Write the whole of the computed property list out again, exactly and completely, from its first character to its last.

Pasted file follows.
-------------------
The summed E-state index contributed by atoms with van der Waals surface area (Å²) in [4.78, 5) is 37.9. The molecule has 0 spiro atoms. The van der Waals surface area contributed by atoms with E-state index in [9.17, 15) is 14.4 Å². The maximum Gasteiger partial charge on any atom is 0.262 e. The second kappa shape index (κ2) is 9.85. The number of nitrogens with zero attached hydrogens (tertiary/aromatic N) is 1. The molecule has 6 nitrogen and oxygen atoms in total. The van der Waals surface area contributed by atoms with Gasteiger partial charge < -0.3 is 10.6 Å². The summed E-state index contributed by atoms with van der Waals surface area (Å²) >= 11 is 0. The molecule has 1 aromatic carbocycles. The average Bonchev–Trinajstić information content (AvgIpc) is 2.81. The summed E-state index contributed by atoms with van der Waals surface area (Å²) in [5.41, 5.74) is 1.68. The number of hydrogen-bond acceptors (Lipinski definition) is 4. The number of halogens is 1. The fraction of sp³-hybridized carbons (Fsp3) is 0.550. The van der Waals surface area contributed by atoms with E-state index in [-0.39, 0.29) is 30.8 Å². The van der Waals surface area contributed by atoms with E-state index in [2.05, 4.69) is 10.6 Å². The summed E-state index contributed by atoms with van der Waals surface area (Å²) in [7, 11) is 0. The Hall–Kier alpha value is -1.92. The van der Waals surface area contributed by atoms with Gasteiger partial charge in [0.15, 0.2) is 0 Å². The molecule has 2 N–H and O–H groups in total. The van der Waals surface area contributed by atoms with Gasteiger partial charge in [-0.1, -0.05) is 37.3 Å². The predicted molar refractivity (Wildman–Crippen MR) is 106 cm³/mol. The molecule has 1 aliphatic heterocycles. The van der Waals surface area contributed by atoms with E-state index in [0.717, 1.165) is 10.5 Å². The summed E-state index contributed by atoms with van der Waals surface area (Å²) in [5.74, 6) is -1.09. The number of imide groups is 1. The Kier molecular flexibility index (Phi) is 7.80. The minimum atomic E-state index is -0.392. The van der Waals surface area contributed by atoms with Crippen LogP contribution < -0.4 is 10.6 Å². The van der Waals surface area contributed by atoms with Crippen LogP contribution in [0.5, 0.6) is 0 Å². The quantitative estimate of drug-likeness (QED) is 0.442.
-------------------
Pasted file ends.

The summed E-state index contributed by atoms with van der Waals surface area (Å²) in [4.78, 5) is 37.9. The molecule has 0 spiro atoms. The van der Waals surface area contributed by atoms with E-state index in [9.17, 15) is 14.4 Å². The maximum Gasteiger partial charge on any atom is 0.262 e. The second kappa shape index (κ2) is 9.85. The number of nitrogens with zero attached hydrogens (tertiary/aromatic N) is 1. The molecule has 6 nitrogen and oxygen atoms in total. The van der Waals surface area contributed by atoms with Gasteiger partial charge < -0.3 is 10.6 Å². The summed E-state index contributed by atoms with van der Waals surface area (Å²) >= 11 is 0. The molecule has 1 aromatic carbocycles. The average Bonchev–Trinajstić information content (AvgIpc) is 2.81. The summed E-state index contributed by atoms with van der Waals surface area (Å²) in [5.41, 5.74) is 1.68. The number of hydrogen-bond acceptors (Lipinski definition) is 4. The number of halogens is 1. The fraction of sp³-hybridized carbons (Fsp3) is 0.550. The van der Waals surface area contributed by atoms with E-state index in [-0.39, 0.29) is 30.8 Å². The van der Waals surface area contributed by atoms with E-state index in [2.05, 4.69) is 10.6 Å². The summed E-state index contributed by atoms with van der Waals surface area (Å²) in [7, 11) is 0. The Hall–Kier alpha value is -1.92. The van der Waals surface area contributed by atoms with Gasteiger partial charge in [0.15, 0.2) is 0 Å². The molecule has 2 N–H and O–H groups in total. The van der Waals surface area contributed by atoms with Gasteiger partial charge in [-0.1, -0.05) is 37.3 Å². The predicted molar refractivity (Wildman–Crippen MR) is 106 cm³/mol. The molecule has 1 aliphatic heterocycles. The van der Waals surface area contributed by atoms with E-state index in [0.717, 1.165) is 10.5 Å². The summed E-state index contributed by atoms with van der Waals surface area (Å²) in [5.74, 6) is -1.09. The number of imide groups is 1. The Kier molecular flexibility index (Phi) is 7.80. The minimum atomic E-state index is -0.392. The van der Waals surface area contributed by atoms with Crippen LogP contribution < -0.4 is 10.6 Å². The van der Waals surface area contributed by atoms with Crippen LogP contribution in [0.5, 0.6) is 0 Å². The quantitative estimate of drug-likeness (QED) is 0.442.